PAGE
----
Witnessing is an increasingly important theme in the work of Jean-Luc Marion. According to Marion, the witness can be considered an appropriate figure to define the first person, the “I,” without reducing it to subjectivism and without envisaging the intersubjective tie as binary (dual or dialogic), inasmuch as the testimony refers instead to a ternary relation. The present analysis investigates the difference Marion identifies between the religious witness and what seems to be, according to common sense, the regular witness. While in the latter case, the subject is completely foreign to the event to which s/he testifies, in the case of the religious witness, the commitment is total. We will tackle this difference by showing that the fact of testifying always implies a connection with effectivity, which reveals itself through the profound commitment characterizing the witness’s life, up to the point of death. This becomes obvious when considering the role played by the witness’s confessing speech, which establishes an unsurpassable ternary relationship between the witness, the object of the testimony, and the one to whom it is addressed, by deploying an absolute form of the social bond.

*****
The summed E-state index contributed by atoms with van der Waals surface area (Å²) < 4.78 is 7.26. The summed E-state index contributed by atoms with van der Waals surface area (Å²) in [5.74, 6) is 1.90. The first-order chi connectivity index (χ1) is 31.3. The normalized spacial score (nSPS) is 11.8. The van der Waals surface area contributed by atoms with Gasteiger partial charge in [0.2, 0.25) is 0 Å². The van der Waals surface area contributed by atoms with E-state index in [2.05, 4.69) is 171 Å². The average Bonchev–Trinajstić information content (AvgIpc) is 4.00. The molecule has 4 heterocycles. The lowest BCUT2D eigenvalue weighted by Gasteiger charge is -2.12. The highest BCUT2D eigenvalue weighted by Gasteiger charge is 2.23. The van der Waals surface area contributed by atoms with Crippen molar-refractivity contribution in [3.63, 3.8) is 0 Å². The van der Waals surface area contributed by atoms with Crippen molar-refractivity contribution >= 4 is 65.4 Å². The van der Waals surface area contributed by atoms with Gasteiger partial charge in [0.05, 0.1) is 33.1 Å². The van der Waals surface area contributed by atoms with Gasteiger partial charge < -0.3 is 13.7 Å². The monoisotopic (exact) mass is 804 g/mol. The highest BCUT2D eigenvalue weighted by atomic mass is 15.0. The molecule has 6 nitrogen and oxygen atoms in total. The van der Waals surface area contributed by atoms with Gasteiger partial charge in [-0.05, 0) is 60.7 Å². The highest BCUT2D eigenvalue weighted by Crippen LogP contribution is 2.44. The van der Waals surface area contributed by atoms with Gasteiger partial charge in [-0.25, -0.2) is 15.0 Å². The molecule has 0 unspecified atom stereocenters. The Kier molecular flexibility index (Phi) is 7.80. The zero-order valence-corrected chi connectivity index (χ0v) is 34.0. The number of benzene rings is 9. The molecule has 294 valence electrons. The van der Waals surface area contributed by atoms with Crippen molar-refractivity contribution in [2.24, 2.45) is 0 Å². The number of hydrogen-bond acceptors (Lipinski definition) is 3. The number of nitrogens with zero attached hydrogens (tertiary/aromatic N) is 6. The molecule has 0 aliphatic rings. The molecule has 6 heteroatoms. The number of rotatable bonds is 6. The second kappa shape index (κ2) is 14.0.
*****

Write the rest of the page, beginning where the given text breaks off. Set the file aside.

|Translated title of the contribution||[Autom. eng. transl.] Between words and history. The witness in the philosophy of Jean-Luc Marion|
|Number of pages||24|
|Publication status||Published - 2021|
- Jean-Luc Marion